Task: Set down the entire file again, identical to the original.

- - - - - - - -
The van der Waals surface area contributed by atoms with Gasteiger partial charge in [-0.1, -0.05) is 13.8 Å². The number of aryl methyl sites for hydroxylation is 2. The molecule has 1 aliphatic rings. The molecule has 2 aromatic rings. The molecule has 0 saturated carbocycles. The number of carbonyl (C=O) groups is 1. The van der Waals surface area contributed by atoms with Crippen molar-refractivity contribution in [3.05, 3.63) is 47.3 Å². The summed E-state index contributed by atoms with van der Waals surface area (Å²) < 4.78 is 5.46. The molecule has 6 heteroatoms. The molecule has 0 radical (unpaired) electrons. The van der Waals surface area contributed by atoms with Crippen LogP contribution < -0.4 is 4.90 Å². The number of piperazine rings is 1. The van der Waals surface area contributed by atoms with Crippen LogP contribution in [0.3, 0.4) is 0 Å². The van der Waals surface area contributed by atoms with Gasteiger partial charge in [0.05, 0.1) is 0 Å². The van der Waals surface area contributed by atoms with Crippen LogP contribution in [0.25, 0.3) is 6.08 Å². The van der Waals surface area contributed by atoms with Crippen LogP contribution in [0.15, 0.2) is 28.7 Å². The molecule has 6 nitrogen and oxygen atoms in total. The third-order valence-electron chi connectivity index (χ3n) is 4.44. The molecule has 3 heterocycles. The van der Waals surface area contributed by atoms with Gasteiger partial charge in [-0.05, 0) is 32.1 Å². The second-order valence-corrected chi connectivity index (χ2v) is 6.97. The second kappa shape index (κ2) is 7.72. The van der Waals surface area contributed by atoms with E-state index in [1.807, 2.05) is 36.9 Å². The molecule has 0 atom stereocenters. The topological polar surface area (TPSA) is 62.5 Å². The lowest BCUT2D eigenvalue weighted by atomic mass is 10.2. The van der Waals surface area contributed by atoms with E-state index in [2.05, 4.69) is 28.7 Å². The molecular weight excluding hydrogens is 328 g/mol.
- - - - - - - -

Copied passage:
The van der Waals surface area contributed by atoms with Gasteiger partial charge in [-0.1, -0.05) is 13.8 Å². The number of aryl methyl sites for hydroxylation is 2. The molecule has 1 aliphatic rings. The molecule has 2 aromatic rings. The molecule has 0 saturated carbocycles. The number of carbonyl (C=O) groups is 1. The van der Waals surface area contributed by atoms with Crippen molar-refractivity contribution in [3.05, 3.63) is 47.3 Å². The summed E-state index contributed by atoms with van der Waals surface area (Å²) < 4.78 is 5.46. The molecule has 6 heteroatoms. The molecule has 0 radical (unpaired) electrons. The van der Waals surface area contributed by atoms with Crippen LogP contribution < -0.4 is 4.90 Å². The number of piperazine rings is 1. The van der Waals surface area contributed by atoms with Crippen LogP contribution in [0.3, 0.4) is 0 Å². The van der Waals surface area contributed by atoms with Gasteiger partial charge in [0.05, 0.1) is 0 Å². The van der Waals surface area contributed by atoms with Crippen LogP contribution in [0.25, 0.3) is 6.08 Å². The van der Waals surface area contributed by atoms with Crippen LogP contribution in [0.15, 0.2) is 28.7 Å². The molecule has 6 nitrogen and oxygen atoms in total. The third-order valence-electron chi connectivity index (χ3n) is 4.44. The molecule has 3 heterocycles. The van der Waals surface area contributed by atoms with Gasteiger partial charge in [-0.05, 0) is 32.1 Å². The second-order valence-corrected chi connectivity index (χ2v) is 6.97. The second kappa shape index (κ2) is 7.72. The van der Waals surface area contributed by atoms with E-state index in [1.807, 2.05) is 36.9 Å². The molecule has 0 atom stereocenters. The topological polar surface area (TPSA) is 62.5 Å². The lowest BCUT2D eigenvalue weighted by atomic mass is 10.2. The van der Waals surface area contributed by atoms with E-state index in [2.05, 4.69) is 28.7 Å². The molecular weight excluding hydrogens is 328 g/mol.